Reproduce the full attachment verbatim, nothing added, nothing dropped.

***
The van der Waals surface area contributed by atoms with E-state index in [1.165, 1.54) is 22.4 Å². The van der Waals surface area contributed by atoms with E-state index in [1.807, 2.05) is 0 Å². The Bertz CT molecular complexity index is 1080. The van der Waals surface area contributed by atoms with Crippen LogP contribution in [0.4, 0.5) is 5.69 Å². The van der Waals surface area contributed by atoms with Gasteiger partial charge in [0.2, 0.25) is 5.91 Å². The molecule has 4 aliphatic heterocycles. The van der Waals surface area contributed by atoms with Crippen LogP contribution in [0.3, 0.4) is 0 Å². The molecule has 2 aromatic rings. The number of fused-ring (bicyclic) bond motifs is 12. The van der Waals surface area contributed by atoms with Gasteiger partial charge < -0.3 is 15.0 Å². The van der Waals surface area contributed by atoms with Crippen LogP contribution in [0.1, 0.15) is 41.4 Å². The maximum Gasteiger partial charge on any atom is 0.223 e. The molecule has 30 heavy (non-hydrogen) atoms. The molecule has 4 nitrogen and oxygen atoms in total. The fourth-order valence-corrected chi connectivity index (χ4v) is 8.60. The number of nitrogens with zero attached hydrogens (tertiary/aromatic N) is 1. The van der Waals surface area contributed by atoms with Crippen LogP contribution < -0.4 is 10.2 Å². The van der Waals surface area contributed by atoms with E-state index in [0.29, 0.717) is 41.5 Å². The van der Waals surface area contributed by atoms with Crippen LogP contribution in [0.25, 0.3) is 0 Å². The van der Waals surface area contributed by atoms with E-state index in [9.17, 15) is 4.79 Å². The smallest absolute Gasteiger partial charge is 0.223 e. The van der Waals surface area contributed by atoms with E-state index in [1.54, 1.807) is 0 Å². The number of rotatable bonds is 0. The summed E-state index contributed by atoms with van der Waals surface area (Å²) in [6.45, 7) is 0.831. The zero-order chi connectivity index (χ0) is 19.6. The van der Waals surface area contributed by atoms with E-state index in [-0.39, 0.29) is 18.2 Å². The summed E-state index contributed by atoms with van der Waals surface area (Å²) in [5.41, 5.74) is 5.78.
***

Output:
The van der Waals surface area contributed by atoms with E-state index in [1.165, 1.54) is 22.4 Å². The van der Waals surface area contributed by atoms with E-state index in [1.807, 2.05) is 0 Å². The Bertz CT molecular complexity index is 1080. The van der Waals surface area contributed by atoms with Crippen LogP contribution in [0.4, 0.5) is 5.69 Å². The van der Waals surface area contributed by atoms with Gasteiger partial charge in [0.2, 0.25) is 5.91 Å². The molecule has 4 aliphatic heterocycles. The van der Waals surface area contributed by atoms with Crippen LogP contribution in [0.3, 0.4) is 0 Å². The molecule has 2 aromatic rings. The number of fused-ring (bicyclic) bond motifs is 12. The van der Waals surface area contributed by atoms with Gasteiger partial charge < -0.3 is 15.0 Å². The van der Waals surface area contributed by atoms with Crippen LogP contribution in [0.1, 0.15) is 41.4 Å². The maximum Gasteiger partial charge on any atom is 0.223 e. The molecule has 30 heavy (non-hydrogen) atoms. The molecule has 4 nitrogen and oxygen atoms in total. The fourth-order valence-corrected chi connectivity index (χ4v) is 8.60. The number of nitrogens with zero attached hydrogens (tertiary/aromatic N) is 1. The van der Waals surface area contributed by atoms with Crippen LogP contribution < -0.4 is 10.2 Å². The van der Waals surface area contributed by atoms with E-state index in [0.29, 0.717) is 41.5 Å². The van der Waals surface area contributed by atoms with Crippen LogP contribution in [0.25, 0.3) is 0 Å². The van der Waals surface area contributed by atoms with E-state index in [9.17, 15) is 4.79 Å². The smallest absolute Gasteiger partial charge is 0.223 e. The van der Waals surface area contributed by atoms with E-state index in [1.54, 1.807) is 0 Å². The number of rotatable bonds is 0. The summed E-state index contributed by atoms with van der Waals surface area (Å²) in [6.45, 7) is 0.831. The zero-order chi connectivity index (χ0) is 19.6. The van der Waals surface area contributed by atoms with E-state index in [-0.39, 0.29) is 18.2 Å². The summed E-state index contributed by atoms with van der Waals surface area (Å²) in [5.41, 5.74) is 5.78.